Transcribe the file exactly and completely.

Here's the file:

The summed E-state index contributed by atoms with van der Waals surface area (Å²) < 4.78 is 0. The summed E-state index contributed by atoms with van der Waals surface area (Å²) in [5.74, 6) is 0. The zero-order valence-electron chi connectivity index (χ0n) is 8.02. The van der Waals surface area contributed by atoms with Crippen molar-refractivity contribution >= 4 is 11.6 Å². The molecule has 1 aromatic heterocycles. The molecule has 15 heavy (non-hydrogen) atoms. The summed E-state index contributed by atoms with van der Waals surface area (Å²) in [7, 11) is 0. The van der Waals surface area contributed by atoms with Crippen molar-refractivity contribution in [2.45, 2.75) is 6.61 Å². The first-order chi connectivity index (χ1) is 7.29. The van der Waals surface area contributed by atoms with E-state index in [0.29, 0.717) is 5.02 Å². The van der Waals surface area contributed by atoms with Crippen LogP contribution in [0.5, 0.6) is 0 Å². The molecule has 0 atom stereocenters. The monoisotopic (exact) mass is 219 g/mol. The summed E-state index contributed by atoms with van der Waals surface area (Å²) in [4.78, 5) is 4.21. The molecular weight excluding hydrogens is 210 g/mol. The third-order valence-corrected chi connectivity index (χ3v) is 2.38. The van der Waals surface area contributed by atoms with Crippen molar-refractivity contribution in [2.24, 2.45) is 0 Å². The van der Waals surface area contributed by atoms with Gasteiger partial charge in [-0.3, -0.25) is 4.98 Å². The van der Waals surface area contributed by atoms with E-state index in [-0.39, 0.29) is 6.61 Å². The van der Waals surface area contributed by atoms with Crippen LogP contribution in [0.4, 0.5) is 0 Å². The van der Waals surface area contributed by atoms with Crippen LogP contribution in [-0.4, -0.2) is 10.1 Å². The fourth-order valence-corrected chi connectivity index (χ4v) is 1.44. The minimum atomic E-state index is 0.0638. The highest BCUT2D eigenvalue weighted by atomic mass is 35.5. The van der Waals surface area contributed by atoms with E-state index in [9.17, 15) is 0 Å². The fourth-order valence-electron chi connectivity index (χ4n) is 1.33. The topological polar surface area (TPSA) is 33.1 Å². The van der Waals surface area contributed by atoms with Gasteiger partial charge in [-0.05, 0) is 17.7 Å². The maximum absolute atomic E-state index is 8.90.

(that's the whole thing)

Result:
The summed E-state index contributed by atoms with van der Waals surface area (Å²) < 4.78 is 0. The summed E-state index contributed by atoms with van der Waals surface area (Å²) in [5.74, 6) is 0. The zero-order valence-electron chi connectivity index (χ0n) is 8.02. The van der Waals surface area contributed by atoms with Crippen molar-refractivity contribution >= 4 is 11.6 Å². The molecule has 1 aromatic heterocycles. The molecule has 15 heavy (non-hydrogen) atoms. The summed E-state index contributed by atoms with van der Waals surface area (Å²) in [7, 11) is 0. The van der Waals surface area contributed by atoms with Crippen molar-refractivity contribution in [2.45, 2.75) is 6.61 Å². The first-order chi connectivity index (χ1) is 7.29. The van der Waals surface area contributed by atoms with E-state index in [0.29, 0.717) is 5.02 Å². The van der Waals surface area contributed by atoms with Crippen LogP contribution in [0.5, 0.6) is 0 Å². The molecule has 0 atom stereocenters. The monoisotopic (exact) mass is 219 g/mol. The summed E-state index contributed by atoms with van der Waals surface area (Å²) in [4.78, 5) is 4.21. The molecular weight excluding hydrogens is 210 g/mol. The third-order valence-corrected chi connectivity index (χ3v) is 2.38. The van der Waals surface area contributed by atoms with Crippen molar-refractivity contribution in [2.24, 2.45) is 0 Å². The van der Waals surface area contributed by atoms with Gasteiger partial charge in [-0.3, -0.25) is 4.98 Å². The van der Waals surface area contributed by atoms with E-state index in [-0.39, 0.29) is 6.61 Å². The van der Waals surface area contributed by atoms with Crippen LogP contribution in [0.4, 0.5) is 0 Å². The van der Waals surface area contributed by atoms with Crippen LogP contribution in [-0.4, -0.2) is 10.1 Å². The fourth-order valence-corrected chi connectivity index (χ4v) is 1.44. The minimum atomic E-state index is 0.0638. The highest BCUT2D eigenvalue weighted by atomic mass is 35.5. The van der Waals surface area contributed by atoms with E-state index in [9.17, 15) is 0 Å². The fourth-order valence-electron chi connectivity index (χ4n) is 1.33. The topological polar surface area (TPSA) is 33.1 Å². The van der Waals surface area contributed by atoms with Gasteiger partial charge in [-0.05, 0) is 17.7 Å². The maximum absolute atomic E-state index is 8.90.